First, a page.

Adrenaline keeps air traffic controllers flying high on the jobPiecing together a three-dimensional jigsaw puzzle that is constantly in flux can be an adrenaline rush and a challenge, one Bay Area air traffic controller said of his job.
In the wake of a near-miss at San Francisco International Airport last month due to an error by an air traffic controller with two decades of experience, several local controllers shared their experiences in the field with the Daily News.
Controllers' jobs range from managing landings and takeoffs at specific airports to scanning international skies.
In some cases, the work involves monitoring as many as 22 planes at once, said Scott Conde, a controller at Oakland Center, a regional air traffic control center in Fremont that monitors air space stretching from Australia to the western United States.
Conde's job as an "en route" controller involves tracking planes for hours at a time.
"On a clear blue sunny day, things are working pretty well," Conde said. "It's not that big of a deal for someone who has been doing it for 20 years. But every day there is some sort of an issue, whether it is something minor to something major."
Minor problems could be anything from dealing with a sick passenger to having to reroute a plane after a warning light goes on.
Major problems could include a runway "incursion" like the one that happened on May 26 at San Francisco International Airport, in which a pilot was forced to take off unexpectedly in order to avoid a collision.
That incident remains under investigation by the Federal Aviation Administration and the National Transportation Safety Board.
Conde said it is easier to make mistakes during lulls in air traffic.
"When you are really, really busy, your mind is working at a really high rate, trying not to miss anything. As that comes down, the adrenaline comes down," Conde said.
The work can be so intense that the FAA requires controllers to take frequent breaks to avoid burnout.
The goal is to give controllers breathers every two hours, but that does not always happen, said FAA spokesman Ian Gregor.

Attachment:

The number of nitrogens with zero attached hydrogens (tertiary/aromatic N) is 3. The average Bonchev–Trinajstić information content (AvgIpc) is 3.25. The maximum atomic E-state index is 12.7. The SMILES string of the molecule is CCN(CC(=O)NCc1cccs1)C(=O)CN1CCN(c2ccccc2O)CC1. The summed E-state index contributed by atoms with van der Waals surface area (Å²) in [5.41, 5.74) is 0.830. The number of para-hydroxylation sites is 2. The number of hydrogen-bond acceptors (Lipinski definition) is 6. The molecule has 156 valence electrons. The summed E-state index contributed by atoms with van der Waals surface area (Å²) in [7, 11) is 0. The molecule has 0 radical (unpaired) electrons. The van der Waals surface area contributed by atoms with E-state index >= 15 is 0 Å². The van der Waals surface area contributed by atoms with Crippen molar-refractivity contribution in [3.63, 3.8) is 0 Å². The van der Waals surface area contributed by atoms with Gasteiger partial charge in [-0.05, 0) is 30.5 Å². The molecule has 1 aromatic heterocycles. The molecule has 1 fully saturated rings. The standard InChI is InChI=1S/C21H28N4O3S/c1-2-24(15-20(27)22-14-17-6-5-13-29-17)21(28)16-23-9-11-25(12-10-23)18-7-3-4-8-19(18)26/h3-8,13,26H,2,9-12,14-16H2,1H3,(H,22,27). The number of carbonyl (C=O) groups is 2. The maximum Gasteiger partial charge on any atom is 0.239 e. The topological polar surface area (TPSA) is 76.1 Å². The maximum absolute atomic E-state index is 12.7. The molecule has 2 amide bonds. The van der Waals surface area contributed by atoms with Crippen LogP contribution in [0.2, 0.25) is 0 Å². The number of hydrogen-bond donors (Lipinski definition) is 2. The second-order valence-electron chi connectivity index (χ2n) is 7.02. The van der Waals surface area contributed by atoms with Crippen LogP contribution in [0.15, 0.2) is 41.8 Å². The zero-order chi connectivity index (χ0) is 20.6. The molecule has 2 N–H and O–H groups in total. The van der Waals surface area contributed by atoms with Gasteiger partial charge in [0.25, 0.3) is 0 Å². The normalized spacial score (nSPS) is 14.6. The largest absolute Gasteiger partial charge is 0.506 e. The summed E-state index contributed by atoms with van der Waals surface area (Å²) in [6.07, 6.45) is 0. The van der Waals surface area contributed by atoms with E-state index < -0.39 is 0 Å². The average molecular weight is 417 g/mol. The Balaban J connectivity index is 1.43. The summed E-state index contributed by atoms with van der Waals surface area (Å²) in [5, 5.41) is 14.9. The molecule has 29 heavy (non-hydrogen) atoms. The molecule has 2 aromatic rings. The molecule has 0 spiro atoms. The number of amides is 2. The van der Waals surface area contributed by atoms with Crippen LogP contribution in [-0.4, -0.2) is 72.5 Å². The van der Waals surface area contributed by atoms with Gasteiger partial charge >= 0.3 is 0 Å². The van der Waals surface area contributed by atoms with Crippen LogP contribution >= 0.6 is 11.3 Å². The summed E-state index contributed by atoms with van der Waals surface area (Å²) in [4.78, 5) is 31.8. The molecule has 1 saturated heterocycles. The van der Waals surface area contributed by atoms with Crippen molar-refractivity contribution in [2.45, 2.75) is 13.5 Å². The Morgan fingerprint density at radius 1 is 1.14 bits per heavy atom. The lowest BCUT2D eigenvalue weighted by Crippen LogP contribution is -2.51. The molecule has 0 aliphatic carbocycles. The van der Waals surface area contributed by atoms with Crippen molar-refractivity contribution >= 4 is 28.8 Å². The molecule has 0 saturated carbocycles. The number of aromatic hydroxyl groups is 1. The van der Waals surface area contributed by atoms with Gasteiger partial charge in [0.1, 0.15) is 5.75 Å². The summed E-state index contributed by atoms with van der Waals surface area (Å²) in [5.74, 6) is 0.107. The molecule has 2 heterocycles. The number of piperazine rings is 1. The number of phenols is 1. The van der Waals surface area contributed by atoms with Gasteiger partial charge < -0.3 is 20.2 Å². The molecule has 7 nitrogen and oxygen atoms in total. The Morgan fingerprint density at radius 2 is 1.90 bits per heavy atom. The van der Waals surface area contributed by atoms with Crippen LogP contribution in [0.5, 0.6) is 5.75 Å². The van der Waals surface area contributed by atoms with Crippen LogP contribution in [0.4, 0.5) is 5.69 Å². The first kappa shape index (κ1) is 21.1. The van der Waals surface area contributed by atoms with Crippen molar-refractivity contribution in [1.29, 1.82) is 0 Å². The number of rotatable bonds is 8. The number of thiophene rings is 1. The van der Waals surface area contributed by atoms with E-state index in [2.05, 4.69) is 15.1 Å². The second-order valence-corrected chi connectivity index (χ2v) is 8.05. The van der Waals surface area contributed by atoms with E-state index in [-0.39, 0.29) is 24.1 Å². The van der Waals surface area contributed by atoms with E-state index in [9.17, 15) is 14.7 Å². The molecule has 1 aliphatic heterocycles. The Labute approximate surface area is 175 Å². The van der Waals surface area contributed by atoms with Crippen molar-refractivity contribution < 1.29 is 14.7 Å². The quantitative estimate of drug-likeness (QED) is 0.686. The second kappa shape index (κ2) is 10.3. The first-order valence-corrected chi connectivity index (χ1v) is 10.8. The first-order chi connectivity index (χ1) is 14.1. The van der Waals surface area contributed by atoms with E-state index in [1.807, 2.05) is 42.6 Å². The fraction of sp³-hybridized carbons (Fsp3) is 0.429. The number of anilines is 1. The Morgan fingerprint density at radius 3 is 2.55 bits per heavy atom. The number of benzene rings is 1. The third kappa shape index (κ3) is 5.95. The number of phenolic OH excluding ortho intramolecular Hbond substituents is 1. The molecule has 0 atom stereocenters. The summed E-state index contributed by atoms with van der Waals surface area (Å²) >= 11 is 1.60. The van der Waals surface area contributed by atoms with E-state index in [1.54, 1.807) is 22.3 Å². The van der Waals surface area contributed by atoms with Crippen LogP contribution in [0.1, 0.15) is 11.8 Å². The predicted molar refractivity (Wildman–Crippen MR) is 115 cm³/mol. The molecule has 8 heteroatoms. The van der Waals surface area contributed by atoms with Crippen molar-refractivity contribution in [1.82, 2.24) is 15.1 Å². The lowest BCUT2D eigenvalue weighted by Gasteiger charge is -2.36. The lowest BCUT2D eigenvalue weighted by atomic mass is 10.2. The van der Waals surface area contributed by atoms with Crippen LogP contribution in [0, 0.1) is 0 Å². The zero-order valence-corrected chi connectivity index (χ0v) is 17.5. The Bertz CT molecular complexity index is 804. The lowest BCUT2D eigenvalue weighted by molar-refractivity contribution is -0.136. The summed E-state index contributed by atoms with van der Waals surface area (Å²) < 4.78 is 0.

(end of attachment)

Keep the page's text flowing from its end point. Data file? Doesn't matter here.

FAA officials said controllers' overall workload is expected to grow because air traffic will increase, in some places by as much as 75 percent by 2025 -- and 70 percent of the current pool of air traffic controllers will retire within the next decade.
The FAA has 14,600 controllers nationwide and it wants to have 16,100 by 2016. Veteran controllers can make up to $130,000 a year, but new hires make about $50,000 a year and earn up to $95,000 after five years.
"It's exhausting (at times)," said Steve McCoy, an approach controller in Sacramento. "It's not a demanding job, but it's very mentally fatiguing."
McCoy's job includes lining up airplanes for landings at airports from Monterey to Red Bluff before turning pilots over to local airport towers or "en route" controllers. He works in a windowless area filled with radar screens.
"We get them airborne and we get them down," he said. "It can be confusing at times, especially when you are working more than one sector (of airspace) at a time. You can't afford to second-guess yourself."
McCoy, who has 25 years' experience as a controller in the Navy and with the FAA, said the confusion happens when two pilots try talking to him at the same time, which causes technical problems that prevent him from hearing either pilot. At times he may have to jump from conversation to conversation, and switch radio frequencies to do so.
Once planes get within about seven miles of an airport, and when they are on the ground, local tower controllers take over.
At the busiest times, tower controllers could be talking to 15 planes at one time, said Dave Caldwell, who works at SFO. He has 27 years of experience with the Navy and FAA. His job involves keeping an eye on ground radar, which displays an airport's layout and shows where the planes are. He also keeps tabs on radar that tracks airborne aircraft.
"Working with aircraft on the ground is a challenge because we are limited on space," he said.
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